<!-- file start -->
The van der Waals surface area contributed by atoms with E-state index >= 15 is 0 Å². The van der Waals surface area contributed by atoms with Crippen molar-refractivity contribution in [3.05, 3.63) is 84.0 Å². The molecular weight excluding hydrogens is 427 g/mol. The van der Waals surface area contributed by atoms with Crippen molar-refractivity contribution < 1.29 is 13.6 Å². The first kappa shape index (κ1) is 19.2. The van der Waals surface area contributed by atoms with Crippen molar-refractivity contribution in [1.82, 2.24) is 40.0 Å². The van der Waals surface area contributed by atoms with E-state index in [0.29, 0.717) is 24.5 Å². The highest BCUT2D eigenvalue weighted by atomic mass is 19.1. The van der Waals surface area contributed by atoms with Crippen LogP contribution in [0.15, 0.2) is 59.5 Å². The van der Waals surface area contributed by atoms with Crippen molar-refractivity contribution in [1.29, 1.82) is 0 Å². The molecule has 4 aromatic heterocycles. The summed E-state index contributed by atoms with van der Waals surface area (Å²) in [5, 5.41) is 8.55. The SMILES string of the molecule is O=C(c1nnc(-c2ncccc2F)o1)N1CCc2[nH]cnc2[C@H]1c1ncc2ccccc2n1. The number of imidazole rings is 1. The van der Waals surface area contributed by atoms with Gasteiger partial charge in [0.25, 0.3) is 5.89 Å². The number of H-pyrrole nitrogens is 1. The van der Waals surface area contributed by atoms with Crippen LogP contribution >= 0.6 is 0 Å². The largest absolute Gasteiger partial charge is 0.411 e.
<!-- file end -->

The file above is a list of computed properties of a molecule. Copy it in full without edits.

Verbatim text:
The van der Waals surface area contributed by atoms with E-state index >= 15 is 0 Å². The van der Waals surface area contributed by atoms with Crippen molar-refractivity contribution in [3.05, 3.63) is 84.0 Å². The molecular weight excluding hydrogens is 427 g/mol. The van der Waals surface area contributed by atoms with Crippen molar-refractivity contribution < 1.29 is 13.6 Å². The first kappa shape index (κ1) is 19.2. The van der Waals surface area contributed by atoms with Crippen molar-refractivity contribution in [1.82, 2.24) is 40.0 Å². The van der Waals surface area contributed by atoms with E-state index in [0.29, 0.717) is 24.5 Å². The highest BCUT2D eigenvalue weighted by atomic mass is 19.1. The van der Waals surface area contributed by atoms with Crippen LogP contribution in [0.15, 0.2) is 59.5 Å². The van der Waals surface area contributed by atoms with Crippen molar-refractivity contribution in [1.29, 1.82) is 0 Å². The molecule has 4 aromatic heterocycles. The summed E-state index contributed by atoms with van der Waals surface area (Å²) in [5, 5.41) is 8.55. The SMILES string of the molecule is O=C(c1nnc(-c2ncccc2F)o1)N1CCc2[nH]cnc2[C@H]1c1ncc2ccccc2n1. The number of imidazole rings is 1. The van der Waals surface area contributed by atoms with Gasteiger partial charge in [0.25, 0.3) is 5.89 Å². The number of H-pyrrole nitrogens is 1. The van der Waals surface area contributed by atoms with Crippen LogP contribution >= 0.6 is 0 Å². The largest absolute Gasteiger partial charge is 0.411 e.